Life and times of word sleuth an ar­rest­ing read

Pretoria News - - NEWS - The Word De­tec­tive by John Simp­son (pub­lished by Lit­tle, Brown)

THE Ox­ford English Dic­tio­nary (OED) was an am­bi­tious project to chron­i­cle the de­vel­op­ment of the English lan­guage.

It was em­barked on in 1857 and com­pleted in 20 mas­sive vol­umes in 1928. Of course, each vol­ume was out of date as soon as it was pub­lished be­cause only a dead lan­guage achieves fi­nal­ity.

So the ed­i­tors im­me­di­ately started try­ing to catch up with a four-vol­ume Sup­ple­ment com­pleted in 1986, but while they were work­ing on this the lex­i­con was ex­pand­ing even more rapidly.

Tech­no­log­i­cal ad­vances of­fered the means of con­vert­ing a cum­ber­some multi-vol­ume mon­u­ment to schol­ar­ship into an ex­cit­ing in­ter­ac­tive tool and it was the ed­i­tors’ will­ing­ness to em­brace modern tech­nol­ogy (and Amer­i­can ex­per­tise) that en­abled them to pro­duce a thor­oughly up­dated com­puter-aided sec­ond edi­tion as early as 1989.

John Simp­son joined the OED in 1976 at the age of 22 and stayed with the dic­tio­nary for the rest of his pro­fes­sional life. He worked his way up in the or­gan­i­sa­tion and was chief ed­i­tor from 1993 to 2013. This meant that he started there dur­ing the Sup­ple­ment phase and played a ma­jor role in the sub­se­quent changes and chal­lenges.

His dy­namic ap­proach was soon ev­i­dent in his use of non-lit­er­ary sources. For the early oc­cur­rences of new words sources such as mo­tor cy­cle, jazz and other fringe mag­a­zines pro­vided ev­i­dence of the so­cial and cul­tural change that un­der­lay their ap­pear­ance.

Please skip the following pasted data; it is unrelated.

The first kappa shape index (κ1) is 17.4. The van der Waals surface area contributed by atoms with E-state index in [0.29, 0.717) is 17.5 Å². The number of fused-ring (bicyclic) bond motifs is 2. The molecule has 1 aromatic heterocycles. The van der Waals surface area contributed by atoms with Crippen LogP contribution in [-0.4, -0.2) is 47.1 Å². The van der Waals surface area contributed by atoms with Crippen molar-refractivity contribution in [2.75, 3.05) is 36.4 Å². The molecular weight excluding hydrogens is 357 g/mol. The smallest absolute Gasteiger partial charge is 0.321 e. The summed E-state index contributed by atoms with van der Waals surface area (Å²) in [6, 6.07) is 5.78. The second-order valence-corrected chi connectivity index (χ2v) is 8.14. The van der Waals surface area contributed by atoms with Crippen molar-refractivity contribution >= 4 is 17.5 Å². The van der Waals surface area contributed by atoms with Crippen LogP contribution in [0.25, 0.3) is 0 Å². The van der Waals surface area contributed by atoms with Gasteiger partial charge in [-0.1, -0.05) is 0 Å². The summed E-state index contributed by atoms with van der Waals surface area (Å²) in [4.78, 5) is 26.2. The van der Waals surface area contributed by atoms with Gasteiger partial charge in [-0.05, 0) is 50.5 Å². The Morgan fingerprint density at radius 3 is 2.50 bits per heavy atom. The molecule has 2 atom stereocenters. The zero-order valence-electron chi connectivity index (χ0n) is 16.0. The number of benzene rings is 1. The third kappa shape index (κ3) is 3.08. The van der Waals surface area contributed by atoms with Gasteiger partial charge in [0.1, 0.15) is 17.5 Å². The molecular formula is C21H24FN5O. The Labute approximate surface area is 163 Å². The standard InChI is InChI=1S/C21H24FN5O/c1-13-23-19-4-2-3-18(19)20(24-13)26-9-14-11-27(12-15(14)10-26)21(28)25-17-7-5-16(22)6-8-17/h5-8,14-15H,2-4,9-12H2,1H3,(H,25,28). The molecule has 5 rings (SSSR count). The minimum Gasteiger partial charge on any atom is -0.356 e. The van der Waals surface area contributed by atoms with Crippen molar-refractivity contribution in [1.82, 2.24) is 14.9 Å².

That Simp­son de­lighted in his work is ev­i­dent not only from the years he spent do­ing it but also from the vi­brant and cap­ti­vat­ing ac­count that this mem­oir pro­vides of it. Sa­muel John­son con­tended that “to make dic­tio­nar­ies is dull work” and this stereo­type has long pre­vailed. But from his very first sen­tence Simp­son re­pu­di­ates it with wry good hu­mour and la­conic wit.

The Word De­tec­tive is not only about words; it is also about a life, a life on which the au­thor re­flects with the em­pa­thetic un­der­stand­ing but clin­i­cal pre­ci­sion that he prac­tised in fram­ing con­cise def­i­ni­tions. This is most strik­ingly re­vealed in the poignant nar­ra­tion of the sad­ness and help­less­ness that he and his wife ex­pe­ri­enced as a re­sult of their sec­ond daugh­ter’s pro­found dis­abil­ity. “Com­pared to this,” he says, “dic­tio­nary work was easy.”

Any­one in­ter­ested in lan­guage will en­joy and profit from this dis­arm­ingly mod­est story of the life and work of a metic­u­lous and highly com­pe­tent word de­tec­tive. – John Boje

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